Researchers have discovered a mechanism linked to the brain damage often suffered by stroke victims—and are now searching for drugs to block it.
Strokes happen when the blood supply to part of the brain is cut off but much of the harm to survivors’ memory and other cognitive function is often actually caused by “oxidative stress” in the hours and days after the blood supply resumes.
A team from the University of Leeds and Zhejiang University in China studied this second phase of damage in laboratory mice and found a mechanism in neurons that, if removed, reduced the damage to brain function.
Co-author Dr Lin-Hua Jiang, of the University of Leeds’ School of Biomedical Sciences, said: “Until now, much of the drug research has been focussing on the direct damage caused by the loss of blood flow, but this phase can be hard to target. The patient may not even be in the ambulance when it is happening. We have found a mechanism that is linked to the next phase of damage that will often be underway after patients have been admitted to hospital.”
The study, published in the journal Cell Death and Disease and supported by a strategic partnership between the University of Leeds and Zhejiang University, looked at the damage caused by the excessive production of chemicals called “reactive oxygen species” in brain tissues immediately after blood supply is re-established. In a healthy brain, there are very low levels of reactive oxygen species, but the quantity dramatically increases after a stroke to levels that are harmful to neurons.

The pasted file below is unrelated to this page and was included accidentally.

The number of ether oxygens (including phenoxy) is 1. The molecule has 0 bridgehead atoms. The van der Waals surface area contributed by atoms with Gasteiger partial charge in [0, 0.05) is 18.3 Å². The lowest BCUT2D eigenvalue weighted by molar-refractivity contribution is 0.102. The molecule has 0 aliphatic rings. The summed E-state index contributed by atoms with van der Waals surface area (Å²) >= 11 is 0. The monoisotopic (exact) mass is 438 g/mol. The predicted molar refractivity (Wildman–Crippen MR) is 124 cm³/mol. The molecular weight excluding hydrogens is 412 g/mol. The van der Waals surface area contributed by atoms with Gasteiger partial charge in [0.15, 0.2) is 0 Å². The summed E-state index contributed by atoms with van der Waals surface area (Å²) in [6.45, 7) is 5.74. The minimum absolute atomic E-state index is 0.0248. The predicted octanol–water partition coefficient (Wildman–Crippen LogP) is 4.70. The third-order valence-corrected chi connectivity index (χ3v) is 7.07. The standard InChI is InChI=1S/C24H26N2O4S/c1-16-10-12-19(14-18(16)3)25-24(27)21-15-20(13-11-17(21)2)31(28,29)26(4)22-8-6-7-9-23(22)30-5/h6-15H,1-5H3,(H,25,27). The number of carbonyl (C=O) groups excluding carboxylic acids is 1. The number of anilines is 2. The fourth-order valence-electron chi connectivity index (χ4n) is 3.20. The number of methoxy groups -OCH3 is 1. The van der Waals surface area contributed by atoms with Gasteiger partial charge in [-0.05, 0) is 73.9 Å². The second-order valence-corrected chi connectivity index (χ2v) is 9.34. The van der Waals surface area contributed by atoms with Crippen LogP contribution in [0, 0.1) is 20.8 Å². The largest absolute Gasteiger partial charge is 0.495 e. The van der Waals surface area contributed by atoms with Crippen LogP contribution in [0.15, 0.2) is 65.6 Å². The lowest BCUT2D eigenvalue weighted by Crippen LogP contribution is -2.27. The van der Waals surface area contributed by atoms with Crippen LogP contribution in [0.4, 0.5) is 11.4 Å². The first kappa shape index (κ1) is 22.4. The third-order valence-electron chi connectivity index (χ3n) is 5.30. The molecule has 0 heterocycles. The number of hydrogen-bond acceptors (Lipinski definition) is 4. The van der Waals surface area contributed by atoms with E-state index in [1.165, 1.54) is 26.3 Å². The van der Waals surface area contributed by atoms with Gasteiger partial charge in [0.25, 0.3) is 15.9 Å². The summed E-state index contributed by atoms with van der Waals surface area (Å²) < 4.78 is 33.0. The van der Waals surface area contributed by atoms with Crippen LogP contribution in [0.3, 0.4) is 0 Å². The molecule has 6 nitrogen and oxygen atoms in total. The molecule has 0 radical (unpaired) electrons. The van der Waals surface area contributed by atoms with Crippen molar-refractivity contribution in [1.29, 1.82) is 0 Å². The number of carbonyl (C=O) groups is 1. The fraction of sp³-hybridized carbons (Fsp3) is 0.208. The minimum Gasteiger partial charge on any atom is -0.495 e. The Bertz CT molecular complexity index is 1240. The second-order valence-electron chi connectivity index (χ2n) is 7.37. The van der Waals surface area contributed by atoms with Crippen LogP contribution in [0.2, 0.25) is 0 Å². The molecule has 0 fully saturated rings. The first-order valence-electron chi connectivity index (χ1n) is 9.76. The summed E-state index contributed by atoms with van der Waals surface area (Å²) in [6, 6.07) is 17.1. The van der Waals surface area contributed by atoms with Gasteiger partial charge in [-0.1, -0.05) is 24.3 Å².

Dr Jiang said: “We identified an ‘ion channel’ in the membranes of neurons, called TRPM2, which is switched on in the presence of the reactive oxygen species. Basically, an ion channel is a door in the membrane of a cell that allows it to communicate with the outside world— TRPM2 opens when the harmful levels of reactive oxygen species are present and we found that removing it significantly reduced neuronal cell damage.”
The researchers compared the effects of strokes on mice with TRPM2 with a transgenic strain without it.
“In the mice in which the TRPM2 channel does not function, the reactive oxygen species are still produced but the neurons are very much protected. The neuronal death is significantly reduced. More importantly, we observed a significant difference in brain function, with the protected mice demonstrating significantly superior memory in lab tests,” Dr Jiang said.
“This study has pinpointed a very promising drug target. We are now screening a large chemical library to find ways of effectively inhibiting this channel. Our ongoing research using animal models is testing whether blockage of this channel can offer protection again brain damage and cognitive dysfunction in stroke patients,” Dr Jiang said.
The research was funded by the Royal Society, Alzheimer’s Research UK, the National Natural Science Foundation of China and the National Basic Research Program of China.
Image information: CT scan of a patient.
Contact: Chris Bunting, Senior Press Officer, University of Leeds; phone: +44 113 343 2049 or email email@example.com.
The full paper: M. Ye et al,‘TRPM2 channel deficiency prevents delayed cytosolic Zn2+ accumulation and CA1 pyramidal neuronal death after transient glo Q1 bal ischemia’ will be published in Cell Death and Disease on 27 November 2014 [DOI:10.1038/CDDIS.2014.494].